Premier Jason Kenney took to Twitter this week to announce that more than a million Albertans had registered for the Open for Summer Lottery.
The sweepstake is designed to coax those who have not yet had their first COVID-19 vaccine to get with the program. Demand for first doses has plummeted recently, not great for a province that already had among the lowest vaccination rates in the country. So to nudge people along, the province is offering three $1-million prizes.
Anyone who already had a shot, which was nearly 68 per cent of eligible people when the lottery was announced, qualified to win the first draw. In other words, the million who signed up are not necessarily people who were persuaded to get their first jab because of the lottery. In fact, the vast majority were likely people who’d already been vaccinated.
But that’s okay. There will be two more $1-million draws that will only be for those who are fully vaccinated with two shots, thus the numbers who register may give us a better idea of the promotion’s success or failure.
And just to entice those who still might be vaccine hesitant – at 17 per cent Alberta has, behind Saskatchewan, the second highest percentage of people who fit this description in the country – Mr. Kenney announced that 40 travel packages courtesy of WestJet and Air Canada have been added to the loot you can win if you get fully vaccinated.
The province is expected to cross the 70 per cent threshold for those with at least one dose of vaccine this week. Two weeks after that milestone is reached, Alberta will effectively be fully open for business. It is the most aggressive re-opening plan in the country. Let’s hope it works.
Let’s hope the vaccine lottery works as well. Not everyone is persuaded of its merits.
They have become ubiquitous in the U.S. where vaccine hesitancy is much more of an issue than it is in this country. America being America, everything is on offer. State governments have lotteries like Alberta’s, but some are also offering trips to Vegas, tickets to Six Flags parks, free booze, free pot and, in West Virginia, free guns. Even United Airlines is getting in on the act, offering a chance to win a year of free first-class travel if you join their Mileage Plus rewards program and prove you’ve been vaccinated.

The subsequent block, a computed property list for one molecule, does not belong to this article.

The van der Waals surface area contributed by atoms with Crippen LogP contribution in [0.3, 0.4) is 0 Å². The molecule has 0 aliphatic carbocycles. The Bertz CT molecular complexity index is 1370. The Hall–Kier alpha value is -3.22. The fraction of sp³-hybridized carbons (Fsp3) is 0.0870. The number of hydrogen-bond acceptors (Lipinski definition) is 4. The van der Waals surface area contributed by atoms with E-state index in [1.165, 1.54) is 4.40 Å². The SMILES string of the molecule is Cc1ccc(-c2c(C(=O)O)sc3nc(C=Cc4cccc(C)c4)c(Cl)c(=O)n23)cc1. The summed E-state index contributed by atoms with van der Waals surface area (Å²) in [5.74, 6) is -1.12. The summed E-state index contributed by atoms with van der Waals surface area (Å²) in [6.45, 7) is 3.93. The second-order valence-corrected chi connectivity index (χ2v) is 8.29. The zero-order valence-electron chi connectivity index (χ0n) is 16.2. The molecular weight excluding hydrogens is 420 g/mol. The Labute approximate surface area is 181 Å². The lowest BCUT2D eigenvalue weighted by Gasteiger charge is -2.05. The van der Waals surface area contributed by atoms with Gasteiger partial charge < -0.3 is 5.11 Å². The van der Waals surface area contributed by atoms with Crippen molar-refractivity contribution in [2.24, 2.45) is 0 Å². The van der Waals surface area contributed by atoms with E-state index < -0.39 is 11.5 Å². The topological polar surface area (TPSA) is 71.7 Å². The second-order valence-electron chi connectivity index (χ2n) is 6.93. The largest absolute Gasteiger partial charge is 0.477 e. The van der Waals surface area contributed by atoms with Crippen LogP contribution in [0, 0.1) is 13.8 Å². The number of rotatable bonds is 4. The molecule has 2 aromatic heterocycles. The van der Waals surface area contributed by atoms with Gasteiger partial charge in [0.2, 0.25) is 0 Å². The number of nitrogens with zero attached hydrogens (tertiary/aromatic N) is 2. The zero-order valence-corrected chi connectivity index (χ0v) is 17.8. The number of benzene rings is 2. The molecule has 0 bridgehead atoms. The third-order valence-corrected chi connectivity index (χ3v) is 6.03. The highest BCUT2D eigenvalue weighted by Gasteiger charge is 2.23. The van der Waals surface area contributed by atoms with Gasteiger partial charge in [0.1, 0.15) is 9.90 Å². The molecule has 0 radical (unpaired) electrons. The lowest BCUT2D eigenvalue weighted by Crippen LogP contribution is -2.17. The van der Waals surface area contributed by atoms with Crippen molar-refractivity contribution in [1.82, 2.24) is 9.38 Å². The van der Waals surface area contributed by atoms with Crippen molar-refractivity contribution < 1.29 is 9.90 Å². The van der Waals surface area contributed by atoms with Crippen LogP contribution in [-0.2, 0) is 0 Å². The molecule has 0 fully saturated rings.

This is the world we live in.
Count me as cynical when it comes to these bribes, enticements, whatever you want to call them. Why are governments using taxpayers’ money to get people to do something that could save their life and prevent them from possibly passing on a deadly virus to another human being? Handing someone a million dollars to do the right thing seems morally reprehensible.
I also think it could backfire, with people who are vaccine reluctant becoming even more so in the belief there must be something wrong with the stuff governments want to shoot in your arm if they have to offer $1-million sweeteners to get you to do it.
Also, air packages and promises of free beer aren’t going to change the minds of the vaccine hesitant. Someone who is anti-abortion, for instance, isn’t suddenly going to reverse his position because he has a chance to win a trip to Vegas or a $1-million lottery. Same with anti-vaxxers.
These inducements may well prompt those who were just plain lazy, or worse, thought they could avoid the hassle of getting a shot until herd immunity is reached. And there are lots of people out there like that.
Yes, luring these people to get a shot with money and prizes is repugnant and hurtful. At the same time, the quicker Alberta (Manitoba has also introduced a similar lottery scheme) can get those disinclined to get vaccinated, vaccinated, the quicker the province can get back to normal.
The quicker we get people vaccinated, the quicker hospitals can return to something resembling normal too. As much as I detest the idea of having to bribe people to do the responsible thing, I don’t think the money is entirely wasted.
The dollars that the province will save in health care costs from people not filling up emergency rooms and intensive care units with the ill effects of this dreadful disease will more than make up for whatever is being spent on these lotteries.
If there is any justice, the person who wins Alberta’s first $1-million draw will be someone who didn’t need to be persuaded by a lottery to get vaccinated. It will be someone who did it because it was the right thing to do.
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